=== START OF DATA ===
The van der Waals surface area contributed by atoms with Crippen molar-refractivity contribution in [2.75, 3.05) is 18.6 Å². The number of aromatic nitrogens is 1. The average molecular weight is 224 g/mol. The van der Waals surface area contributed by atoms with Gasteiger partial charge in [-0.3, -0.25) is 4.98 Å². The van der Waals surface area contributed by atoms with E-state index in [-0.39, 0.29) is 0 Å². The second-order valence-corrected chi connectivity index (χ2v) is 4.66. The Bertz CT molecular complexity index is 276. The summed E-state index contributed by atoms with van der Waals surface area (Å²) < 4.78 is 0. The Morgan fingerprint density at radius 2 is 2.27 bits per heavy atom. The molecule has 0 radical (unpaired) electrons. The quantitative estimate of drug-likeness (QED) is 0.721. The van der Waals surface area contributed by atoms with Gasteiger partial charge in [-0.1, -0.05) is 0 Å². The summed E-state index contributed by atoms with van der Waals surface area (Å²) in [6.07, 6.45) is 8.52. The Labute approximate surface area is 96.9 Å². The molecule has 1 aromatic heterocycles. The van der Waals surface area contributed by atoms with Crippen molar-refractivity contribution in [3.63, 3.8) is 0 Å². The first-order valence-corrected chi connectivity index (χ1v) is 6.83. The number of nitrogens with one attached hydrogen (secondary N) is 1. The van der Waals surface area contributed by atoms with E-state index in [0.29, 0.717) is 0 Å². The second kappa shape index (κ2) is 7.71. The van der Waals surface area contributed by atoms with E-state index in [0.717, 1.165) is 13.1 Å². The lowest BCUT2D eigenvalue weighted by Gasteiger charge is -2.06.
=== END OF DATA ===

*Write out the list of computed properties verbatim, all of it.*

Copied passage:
The van der Waals surface area contributed by atoms with Crippen molar-refractivity contribution in [2.75, 3.05) is 18.6 Å². The number of aromatic nitrogens is 1. The average molecular weight is 224 g/mol. The van der Waals surface area contributed by atoms with Gasteiger partial charge in [-0.3, -0.25) is 4.98 Å². The van der Waals surface area contributed by atoms with E-state index in [-0.39, 0.29) is 0 Å². The second-order valence-corrected chi connectivity index (χ2v) is 4.66. The Bertz CT molecular complexity index is 276. The summed E-state index contributed by atoms with van der Waals surface area (Å²) < 4.78 is 0. The Morgan fingerprint density at radius 2 is 2.27 bits per heavy atom. The molecule has 0 radical (unpaired) electrons. The quantitative estimate of drug-likeness (QED) is 0.721. The van der Waals surface area contributed by atoms with Gasteiger partial charge in [-0.1, -0.05) is 0 Å². The summed E-state index contributed by atoms with van der Waals surface area (Å²) in [6.07, 6.45) is 8.52. The Labute approximate surface area is 96.9 Å². The molecule has 1 aromatic heterocycles. The van der Waals surface area contributed by atoms with Crippen molar-refractivity contribution in [3.63, 3.8) is 0 Å². The first-order valence-corrected chi connectivity index (χ1v) is 6.83. The number of nitrogens with one attached hydrogen (secondary N) is 1. The van der Waals surface area contributed by atoms with E-state index in [0.29, 0.717) is 0 Å². The second kappa shape index (κ2) is 7.71. The van der Waals surface area contributed by atoms with E-state index in [0.717, 1.165) is 13.1 Å². The lowest BCUT2D eigenvalue weighted by Gasteiger charge is -2.06.